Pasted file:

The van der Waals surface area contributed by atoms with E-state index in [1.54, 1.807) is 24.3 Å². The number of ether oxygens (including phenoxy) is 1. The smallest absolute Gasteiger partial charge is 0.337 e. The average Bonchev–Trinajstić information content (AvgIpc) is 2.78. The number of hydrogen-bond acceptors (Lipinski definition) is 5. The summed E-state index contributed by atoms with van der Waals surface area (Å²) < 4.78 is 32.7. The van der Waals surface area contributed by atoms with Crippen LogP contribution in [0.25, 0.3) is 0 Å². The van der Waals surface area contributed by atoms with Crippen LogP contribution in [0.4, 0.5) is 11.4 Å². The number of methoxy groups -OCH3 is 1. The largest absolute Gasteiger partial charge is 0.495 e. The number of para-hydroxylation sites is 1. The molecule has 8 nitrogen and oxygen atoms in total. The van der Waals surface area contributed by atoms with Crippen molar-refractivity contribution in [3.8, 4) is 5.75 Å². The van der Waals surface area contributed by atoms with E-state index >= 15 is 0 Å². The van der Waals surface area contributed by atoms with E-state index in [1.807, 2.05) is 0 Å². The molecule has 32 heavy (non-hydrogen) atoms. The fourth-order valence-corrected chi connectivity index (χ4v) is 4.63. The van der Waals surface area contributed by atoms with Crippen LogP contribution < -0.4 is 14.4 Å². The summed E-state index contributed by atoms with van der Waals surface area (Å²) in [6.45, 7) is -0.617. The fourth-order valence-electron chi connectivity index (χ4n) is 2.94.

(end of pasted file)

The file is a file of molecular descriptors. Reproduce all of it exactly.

The van der Waals surface area contributed by atoms with E-state index in [1.54, 1.807) is 24.3 Å². The number of ether oxygens (including phenoxy) is 1. The smallest absolute Gasteiger partial charge is 0.337 e. The average Bonchev–Trinajstić information content (AvgIpc) is 2.78. The number of hydrogen-bond acceptors (Lipinski definition) is 5. The summed E-state index contributed by atoms with van der Waals surface area (Å²) < 4.78 is 32.7. The van der Waals surface area contributed by atoms with Crippen LogP contribution in [0.25, 0.3) is 0 Å². The van der Waals surface area contributed by atoms with Crippen LogP contribution in [0.4, 0.5) is 11.4 Å². The number of methoxy groups -OCH3 is 1. The largest absolute Gasteiger partial charge is 0.495 e. The number of para-hydroxylation sites is 1. The molecule has 8 nitrogen and oxygen atoms in total. The van der Waals surface area contributed by atoms with Crippen molar-refractivity contribution in [3.8, 4) is 5.75 Å². The van der Waals surface area contributed by atoms with E-state index >= 15 is 0 Å². The van der Waals surface area contributed by atoms with E-state index in [1.807, 2.05) is 0 Å². The molecule has 32 heavy (non-hydrogen) atoms. The fourth-order valence-corrected chi connectivity index (χ4v) is 4.63. The van der Waals surface area contributed by atoms with Crippen LogP contribution < -0.4 is 14.4 Å². The summed E-state index contributed by atoms with van der Waals surface area (Å²) in [6.45, 7) is -0.617. The fourth-order valence-electron chi connectivity index (χ4n) is 2.94.